Coding data underscores health of financial sector

APIR Systems Chris Donohoe APIR spin lei separately managed accounts SMAs

5 March 2021
| By Industry |
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APIR-issued codes take in APIRs as well as Superannuation Product Identifier Number (SPINs) and legal entity identifier (LEIs). They are used by end users, such as platforms, financial planners, managed funds, separately managed accounts (SMAs) and superannuation funds as well as regulatory bodies such as the ATO, to identify assets and enable execution and portfolio valuations. They were introduced in Australia in the mid-1990s and have been issued by APIR since that time. 

In its 27 years of operation, APIR has issued identifiers for over 30,000 individual financial products; 15,000 of which are still actively trading in today’s market. Increasingly, the data recorded by these codes has played an important part in identifying trends and developments within the industry, and in measuring and monitoring activity across all product segments.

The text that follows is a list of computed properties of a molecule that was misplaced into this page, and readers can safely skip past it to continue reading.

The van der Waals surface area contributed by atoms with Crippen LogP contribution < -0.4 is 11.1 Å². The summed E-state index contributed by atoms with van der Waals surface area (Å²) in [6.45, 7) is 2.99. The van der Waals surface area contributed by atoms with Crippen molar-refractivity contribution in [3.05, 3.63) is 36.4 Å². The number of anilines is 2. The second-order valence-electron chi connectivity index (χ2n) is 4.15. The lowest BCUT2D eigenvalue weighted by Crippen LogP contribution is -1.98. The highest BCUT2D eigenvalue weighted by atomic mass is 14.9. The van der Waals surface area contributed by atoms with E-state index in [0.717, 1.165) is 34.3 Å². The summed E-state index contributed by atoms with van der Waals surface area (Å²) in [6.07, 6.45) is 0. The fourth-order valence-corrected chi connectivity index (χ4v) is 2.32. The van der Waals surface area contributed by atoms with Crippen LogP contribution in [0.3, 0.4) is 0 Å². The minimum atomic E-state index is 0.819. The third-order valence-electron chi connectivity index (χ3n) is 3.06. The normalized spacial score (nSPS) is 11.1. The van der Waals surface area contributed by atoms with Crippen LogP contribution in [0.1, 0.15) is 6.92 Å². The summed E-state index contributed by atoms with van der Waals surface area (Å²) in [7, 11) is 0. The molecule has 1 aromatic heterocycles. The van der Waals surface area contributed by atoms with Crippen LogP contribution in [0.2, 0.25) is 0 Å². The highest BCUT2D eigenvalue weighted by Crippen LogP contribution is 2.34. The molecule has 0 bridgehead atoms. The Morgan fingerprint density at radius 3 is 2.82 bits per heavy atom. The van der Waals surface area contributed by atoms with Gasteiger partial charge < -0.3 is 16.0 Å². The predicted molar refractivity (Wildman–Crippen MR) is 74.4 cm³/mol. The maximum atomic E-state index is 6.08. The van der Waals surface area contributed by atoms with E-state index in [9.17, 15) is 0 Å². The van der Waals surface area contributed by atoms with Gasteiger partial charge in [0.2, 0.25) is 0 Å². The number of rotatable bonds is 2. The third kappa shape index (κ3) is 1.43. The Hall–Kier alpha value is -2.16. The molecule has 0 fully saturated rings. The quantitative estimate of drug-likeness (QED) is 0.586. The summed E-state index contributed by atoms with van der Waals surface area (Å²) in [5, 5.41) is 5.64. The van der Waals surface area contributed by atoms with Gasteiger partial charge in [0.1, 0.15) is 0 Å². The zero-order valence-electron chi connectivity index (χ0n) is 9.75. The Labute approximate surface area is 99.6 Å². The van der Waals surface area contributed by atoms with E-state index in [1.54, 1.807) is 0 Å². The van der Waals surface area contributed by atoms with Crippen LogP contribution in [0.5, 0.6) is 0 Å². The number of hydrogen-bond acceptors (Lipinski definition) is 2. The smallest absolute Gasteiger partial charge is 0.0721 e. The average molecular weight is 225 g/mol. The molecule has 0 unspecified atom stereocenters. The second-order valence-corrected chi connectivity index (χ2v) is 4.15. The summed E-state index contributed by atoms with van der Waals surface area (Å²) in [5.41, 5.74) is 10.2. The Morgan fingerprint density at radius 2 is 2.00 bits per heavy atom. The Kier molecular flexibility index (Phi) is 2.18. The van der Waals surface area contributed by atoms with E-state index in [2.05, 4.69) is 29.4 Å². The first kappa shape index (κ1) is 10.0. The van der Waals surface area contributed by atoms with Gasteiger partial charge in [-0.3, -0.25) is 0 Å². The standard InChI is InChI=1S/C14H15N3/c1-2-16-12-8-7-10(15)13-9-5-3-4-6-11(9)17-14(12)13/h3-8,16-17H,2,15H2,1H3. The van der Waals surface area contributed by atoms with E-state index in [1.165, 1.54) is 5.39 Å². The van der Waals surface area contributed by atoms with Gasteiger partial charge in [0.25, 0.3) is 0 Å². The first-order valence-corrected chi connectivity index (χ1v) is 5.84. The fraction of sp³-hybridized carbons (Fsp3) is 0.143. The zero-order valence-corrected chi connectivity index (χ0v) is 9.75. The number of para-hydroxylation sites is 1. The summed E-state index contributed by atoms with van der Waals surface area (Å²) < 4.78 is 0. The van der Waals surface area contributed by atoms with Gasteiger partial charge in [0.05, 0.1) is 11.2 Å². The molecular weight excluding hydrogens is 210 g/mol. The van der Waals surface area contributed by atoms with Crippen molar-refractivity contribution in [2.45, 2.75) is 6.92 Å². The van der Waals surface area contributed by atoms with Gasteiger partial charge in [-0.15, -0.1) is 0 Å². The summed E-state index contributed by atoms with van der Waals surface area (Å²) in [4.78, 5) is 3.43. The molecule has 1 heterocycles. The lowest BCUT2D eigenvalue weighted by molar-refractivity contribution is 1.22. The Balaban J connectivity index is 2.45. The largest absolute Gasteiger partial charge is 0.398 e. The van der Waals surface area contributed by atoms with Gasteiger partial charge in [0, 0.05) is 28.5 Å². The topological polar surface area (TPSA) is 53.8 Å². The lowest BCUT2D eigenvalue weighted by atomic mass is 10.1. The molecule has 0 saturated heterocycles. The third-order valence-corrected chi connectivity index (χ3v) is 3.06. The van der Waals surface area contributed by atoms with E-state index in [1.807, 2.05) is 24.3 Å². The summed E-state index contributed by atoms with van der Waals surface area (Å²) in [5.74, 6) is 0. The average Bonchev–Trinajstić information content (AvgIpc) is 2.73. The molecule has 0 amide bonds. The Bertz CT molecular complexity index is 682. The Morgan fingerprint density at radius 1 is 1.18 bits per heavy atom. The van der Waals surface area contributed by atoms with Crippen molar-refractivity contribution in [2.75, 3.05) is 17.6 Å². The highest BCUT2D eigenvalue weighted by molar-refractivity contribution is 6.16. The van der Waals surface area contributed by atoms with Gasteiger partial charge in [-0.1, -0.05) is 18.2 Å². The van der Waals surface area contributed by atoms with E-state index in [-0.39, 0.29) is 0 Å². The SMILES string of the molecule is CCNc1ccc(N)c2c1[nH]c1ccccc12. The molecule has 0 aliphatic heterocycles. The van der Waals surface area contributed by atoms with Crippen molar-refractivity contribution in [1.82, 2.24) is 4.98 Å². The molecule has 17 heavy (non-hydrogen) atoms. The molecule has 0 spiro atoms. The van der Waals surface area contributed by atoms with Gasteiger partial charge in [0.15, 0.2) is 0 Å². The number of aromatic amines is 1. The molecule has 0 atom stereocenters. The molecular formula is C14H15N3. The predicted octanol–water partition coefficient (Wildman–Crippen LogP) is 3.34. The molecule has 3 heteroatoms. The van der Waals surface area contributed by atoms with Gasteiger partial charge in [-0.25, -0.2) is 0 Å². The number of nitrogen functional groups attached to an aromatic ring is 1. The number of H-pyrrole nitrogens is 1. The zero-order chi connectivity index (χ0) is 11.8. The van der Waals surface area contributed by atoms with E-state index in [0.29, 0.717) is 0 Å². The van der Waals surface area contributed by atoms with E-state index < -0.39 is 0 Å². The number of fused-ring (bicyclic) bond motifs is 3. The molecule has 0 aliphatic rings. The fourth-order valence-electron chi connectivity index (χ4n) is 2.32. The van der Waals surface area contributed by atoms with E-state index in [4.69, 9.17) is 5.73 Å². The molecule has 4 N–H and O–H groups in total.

Over the years, the number of financial products registered in the market tends to be consistently strong, irrespective of the market cycle. In fact, for many fund managers, major market upheaval can be an opportunity to launch investments in new financial instruments or to access new investment opportunities.

Larger asset managers and superannuation funds in particular, that experience significant declines in funds under management, may find that the operating environment results in the reengineering of products on offer. It could also lead to the development of different investment products that better reflect the economic conditions and market trends. 


The Global Financial Crisis (GFC) is a prime example of fund registration levels not being adversely impacted by a major market disruption. Product numbers for unlisted financial products were static throughout 2008/09, with no significant declines recorded. While funds under management certainly reduced in some cases, it wasn’t to the extent that large numbers of products were archived or closed.